I’m sure you’ve had the experience, when you were talking to someone, that you felt like you weren’t both having the same conversation. Or, even though you were both speaking English, you weren’t talking the same language. Sometimes that happens: you think you’re both talking about the same thing, but very clearly, one or both of you is missing the point.
I think Saint Paul’s message to the Corinthians today might be something like that. They think they know what wisdom is, and I believe they really do know how the world defines wisdom, but the thing is, God’s wisdom is very, very different from the world’s wisdom. God’s wisdom is way beyond anything anyone has ever thought. Because, for God, wisdom looks like that Cross up there. And the Cross is what the world thought of as the ultimate defeat. It was a death saved for the most horrible criminals. It was a very public way to put an end to someone’s criminal foolishness.
But God used that horrible thing to make the best thing ever happen. He used the Cross to overcome the worst death ever by raising Jesus up on the third day. The worst death ever became the best life ever, where there is no more pain or sadness or death. It turns out God’s wisdom is very, very wise indeed!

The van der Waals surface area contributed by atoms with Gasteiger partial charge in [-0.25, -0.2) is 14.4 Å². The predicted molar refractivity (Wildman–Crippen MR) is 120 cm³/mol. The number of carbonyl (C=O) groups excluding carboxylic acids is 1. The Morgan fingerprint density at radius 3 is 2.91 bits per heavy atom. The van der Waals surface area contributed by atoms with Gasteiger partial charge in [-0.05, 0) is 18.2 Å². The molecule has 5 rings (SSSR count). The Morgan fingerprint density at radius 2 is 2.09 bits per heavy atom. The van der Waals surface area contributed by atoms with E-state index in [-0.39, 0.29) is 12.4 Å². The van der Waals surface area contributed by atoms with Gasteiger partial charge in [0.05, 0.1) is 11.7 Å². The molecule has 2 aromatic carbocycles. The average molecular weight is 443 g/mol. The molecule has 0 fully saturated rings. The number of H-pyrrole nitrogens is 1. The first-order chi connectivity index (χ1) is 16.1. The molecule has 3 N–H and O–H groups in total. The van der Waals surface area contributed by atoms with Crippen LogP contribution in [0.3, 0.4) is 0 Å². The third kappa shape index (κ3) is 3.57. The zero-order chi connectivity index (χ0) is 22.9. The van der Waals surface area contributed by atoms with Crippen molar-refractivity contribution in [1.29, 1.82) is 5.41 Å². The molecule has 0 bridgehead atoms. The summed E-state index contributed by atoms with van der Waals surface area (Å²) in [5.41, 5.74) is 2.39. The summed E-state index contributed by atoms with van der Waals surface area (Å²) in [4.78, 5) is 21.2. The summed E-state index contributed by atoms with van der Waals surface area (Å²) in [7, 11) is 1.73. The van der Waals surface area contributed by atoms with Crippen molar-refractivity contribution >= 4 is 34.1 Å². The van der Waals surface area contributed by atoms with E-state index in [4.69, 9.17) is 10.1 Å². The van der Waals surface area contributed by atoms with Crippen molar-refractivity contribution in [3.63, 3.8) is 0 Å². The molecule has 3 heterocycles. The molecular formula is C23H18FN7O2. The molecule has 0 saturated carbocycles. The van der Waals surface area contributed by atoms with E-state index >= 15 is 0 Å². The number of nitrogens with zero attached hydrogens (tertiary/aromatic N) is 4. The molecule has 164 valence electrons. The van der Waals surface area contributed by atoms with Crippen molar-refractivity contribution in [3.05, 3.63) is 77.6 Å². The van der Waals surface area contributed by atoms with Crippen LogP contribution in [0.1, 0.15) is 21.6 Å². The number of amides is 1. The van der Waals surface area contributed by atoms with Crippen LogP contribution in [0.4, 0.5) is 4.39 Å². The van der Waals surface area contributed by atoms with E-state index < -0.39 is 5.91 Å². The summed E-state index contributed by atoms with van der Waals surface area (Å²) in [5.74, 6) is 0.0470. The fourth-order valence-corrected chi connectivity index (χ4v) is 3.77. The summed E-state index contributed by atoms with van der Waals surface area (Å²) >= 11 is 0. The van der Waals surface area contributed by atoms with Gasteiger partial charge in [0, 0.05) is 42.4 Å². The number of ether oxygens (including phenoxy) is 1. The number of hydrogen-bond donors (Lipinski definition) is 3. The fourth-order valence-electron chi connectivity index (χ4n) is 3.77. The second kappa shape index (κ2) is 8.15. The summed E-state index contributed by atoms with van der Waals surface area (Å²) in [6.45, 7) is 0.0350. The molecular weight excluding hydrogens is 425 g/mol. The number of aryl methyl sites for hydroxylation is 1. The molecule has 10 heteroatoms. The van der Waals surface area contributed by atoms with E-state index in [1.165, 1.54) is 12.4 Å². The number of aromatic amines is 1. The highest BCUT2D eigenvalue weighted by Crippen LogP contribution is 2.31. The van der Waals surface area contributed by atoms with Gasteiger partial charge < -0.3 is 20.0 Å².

For Jesus in today’s Gospel the call to be truly wise was a bit more simple: be prepared. Just as the wise virgins who had taken the time to buy enough oil to last them through the night were rewarded by getting to join in the marriage feast, so all of us who are wise enough to be a light shining in a dark place will be rewarded with being able to join God’s feast and become one with him.
So I’d have to say the takeaway here is to expect the unexpected when it comes to God’s wisdom. If we want to find ourselves truly wise, we have to be willing to have our world turned upside down, to abandon our own desires and ways of thinking and embrace all that the Cross means for us.